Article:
Again He entered the synagogue, and a man was there with a withered hand. And they watched Jesus, to see whether He would heal him on the Sabbath, so that they might accuse Him. And He said to the man with the withered hand, "Come here." And He said to them, "Is it lawful on the Sabbath to do good or to do harm, to save life or to kill?" But they were silent. And He looked around at them with anger, grieved at their hardness of heart, and said to the man, "Stretch out your hand." He stretched it out, and his hand was restored. The Pharisees went out and immediately held counsel with the Herodians against Him, how to destroy Him. (Mark 3:1-6)
How odd it must have been for the man in this story! I doubt he expected Jesus to go toe-to-toe with the Pharisees in the middle of the synagogue, just to heal his withered hand. After all, who was he? Nobody special. Just an ordinary man with a disability. And not something that was getting rapidly worse—this was a problem he had had for years, most likely. What was the hurry?
And yet, to Jesus, there was every reason to hurry. He looked at this man and He loved him—one of God's people—someone Jesus had come into this world to love and to save through His own death and resurrection. This man was suffering when he didn't have to. Jesus could change that, on that day, right then and there—and He did. And as a result, His enemies went out to plot how to put Him to death.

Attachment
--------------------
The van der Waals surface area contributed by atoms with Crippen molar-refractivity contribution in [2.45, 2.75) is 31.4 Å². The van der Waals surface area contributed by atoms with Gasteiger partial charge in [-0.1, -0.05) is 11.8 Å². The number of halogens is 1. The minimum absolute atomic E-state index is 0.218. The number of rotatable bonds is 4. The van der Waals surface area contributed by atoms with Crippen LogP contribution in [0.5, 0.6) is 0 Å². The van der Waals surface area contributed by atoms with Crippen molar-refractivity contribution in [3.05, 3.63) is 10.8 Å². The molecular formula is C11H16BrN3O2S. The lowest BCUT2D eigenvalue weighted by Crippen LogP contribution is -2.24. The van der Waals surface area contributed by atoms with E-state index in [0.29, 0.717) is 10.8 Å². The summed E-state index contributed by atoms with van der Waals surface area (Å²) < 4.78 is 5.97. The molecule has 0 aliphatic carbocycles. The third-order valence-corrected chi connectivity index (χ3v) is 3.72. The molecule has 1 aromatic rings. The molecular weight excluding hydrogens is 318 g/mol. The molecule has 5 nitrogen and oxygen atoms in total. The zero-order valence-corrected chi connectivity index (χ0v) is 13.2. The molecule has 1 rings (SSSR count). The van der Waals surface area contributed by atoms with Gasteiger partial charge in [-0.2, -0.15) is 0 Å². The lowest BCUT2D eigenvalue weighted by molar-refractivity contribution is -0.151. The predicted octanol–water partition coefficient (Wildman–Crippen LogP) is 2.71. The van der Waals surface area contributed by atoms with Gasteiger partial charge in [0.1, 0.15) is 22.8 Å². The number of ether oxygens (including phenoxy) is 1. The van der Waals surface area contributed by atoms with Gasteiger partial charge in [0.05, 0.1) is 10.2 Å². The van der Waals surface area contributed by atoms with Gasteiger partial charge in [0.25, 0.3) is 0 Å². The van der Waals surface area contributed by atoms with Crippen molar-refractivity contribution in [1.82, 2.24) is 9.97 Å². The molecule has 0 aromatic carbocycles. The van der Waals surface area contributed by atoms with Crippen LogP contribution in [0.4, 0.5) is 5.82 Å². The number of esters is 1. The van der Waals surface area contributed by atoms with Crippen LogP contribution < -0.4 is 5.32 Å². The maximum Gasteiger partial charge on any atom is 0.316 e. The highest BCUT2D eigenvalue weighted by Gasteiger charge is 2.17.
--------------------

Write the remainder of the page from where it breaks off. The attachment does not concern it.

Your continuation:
Our suffering matters to God—matters intensely to Him. Some of it He ends quickly. Some He allows to continue though we don't know the reason why. But whatever happens to us, we can be sure that God is with us in our suffering, and that He has laid down His own life to bring us through it—and out the other side, into His kingdom.
THE PRAYER: Lord, when I suffer, help me to trust that You love and care for me. Amen.
* How do you think the man felt after the uproar of his healing?
* Are you suffering now? In what ways?
* How do you relate to God when you are suffering?
Lenten Devotions were written by Dr. Kari Vo.
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